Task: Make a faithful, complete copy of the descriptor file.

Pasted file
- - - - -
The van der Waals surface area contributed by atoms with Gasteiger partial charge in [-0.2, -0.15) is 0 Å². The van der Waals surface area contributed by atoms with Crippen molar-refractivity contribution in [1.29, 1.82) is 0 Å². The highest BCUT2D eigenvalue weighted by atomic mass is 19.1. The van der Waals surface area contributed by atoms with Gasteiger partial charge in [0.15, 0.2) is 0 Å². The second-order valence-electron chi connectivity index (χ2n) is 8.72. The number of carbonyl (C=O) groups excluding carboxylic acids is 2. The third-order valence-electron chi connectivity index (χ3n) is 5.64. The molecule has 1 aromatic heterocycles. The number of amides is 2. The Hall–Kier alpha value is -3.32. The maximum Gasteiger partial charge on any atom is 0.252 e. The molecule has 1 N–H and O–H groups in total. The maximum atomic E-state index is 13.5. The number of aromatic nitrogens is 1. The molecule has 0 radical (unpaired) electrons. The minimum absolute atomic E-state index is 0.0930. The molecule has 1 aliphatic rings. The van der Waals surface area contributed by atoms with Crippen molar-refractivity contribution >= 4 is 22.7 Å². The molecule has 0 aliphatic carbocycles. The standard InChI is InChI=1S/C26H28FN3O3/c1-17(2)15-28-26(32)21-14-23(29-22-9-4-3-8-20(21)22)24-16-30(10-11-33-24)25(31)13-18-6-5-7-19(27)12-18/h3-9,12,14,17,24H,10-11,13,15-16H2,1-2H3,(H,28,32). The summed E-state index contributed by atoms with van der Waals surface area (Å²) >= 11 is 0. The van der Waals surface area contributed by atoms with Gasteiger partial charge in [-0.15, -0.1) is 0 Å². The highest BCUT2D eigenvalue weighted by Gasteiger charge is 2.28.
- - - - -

The van der Waals surface area contributed by atoms with Gasteiger partial charge in [-0.2, -0.15) is 0 Å². The van der Waals surface area contributed by atoms with Crippen molar-refractivity contribution in [1.29, 1.82) is 0 Å². The highest BCUT2D eigenvalue weighted by atomic mass is 19.1. The van der Waals surface area contributed by atoms with Gasteiger partial charge in [0.15, 0.2) is 0 Å². The second-order valence-electron chi connectivity index (χ2n) is 8.72. The number of carbonyl (C=O) groups excluding carboxylic acids is 2. The third-order valence-electron chi connectivity index (χ3n) is 5.64. The molecule has 1 aromatic heterocycles. The number of amides is 2. The Hall–Kier alpha value is -3.32. The maximum Gasteiger partial charge on any atom is 0.252 e. The molecule has 1 N–H and O–H groups in total. The maximum atomic E-state index is 13.5. The number of aromatic nitrogens is 1. The molecule has 0 radical (unpaired) electrons. The minimum absolute atomic E-state index is 0.0930. The molecule has 1 aliphatic rings. The van der Waals surface area contributed by atoms with Crippen molar-refractivity contribution >= 4 is 22.7 Å². The molecule has 0 aliphatic carbocycles. The standard InChI is InChI=1S/C26H28FN3O3/c1-17(2)15-28-26(32)21-14-23(29-22-9-4-3-8-20(21)22)24-16-30(10-11-33-24)25(31)13-18-6-5-7-19(27)12-18/h3-9,12,14,17,24H,10-11,13,15-16H2,1-2H3,(H,28,32). The summed E-state index contributed by atoms with van der Waals surface area (Å²) >= 11 is 0. The van der Waals surface area contributed by atoms with Gasteiger partial charge in [-0.15, -0.1) is 0 Å². The highest BCUT2D eigenvalue weighted by Gasteiger charge is 2.28.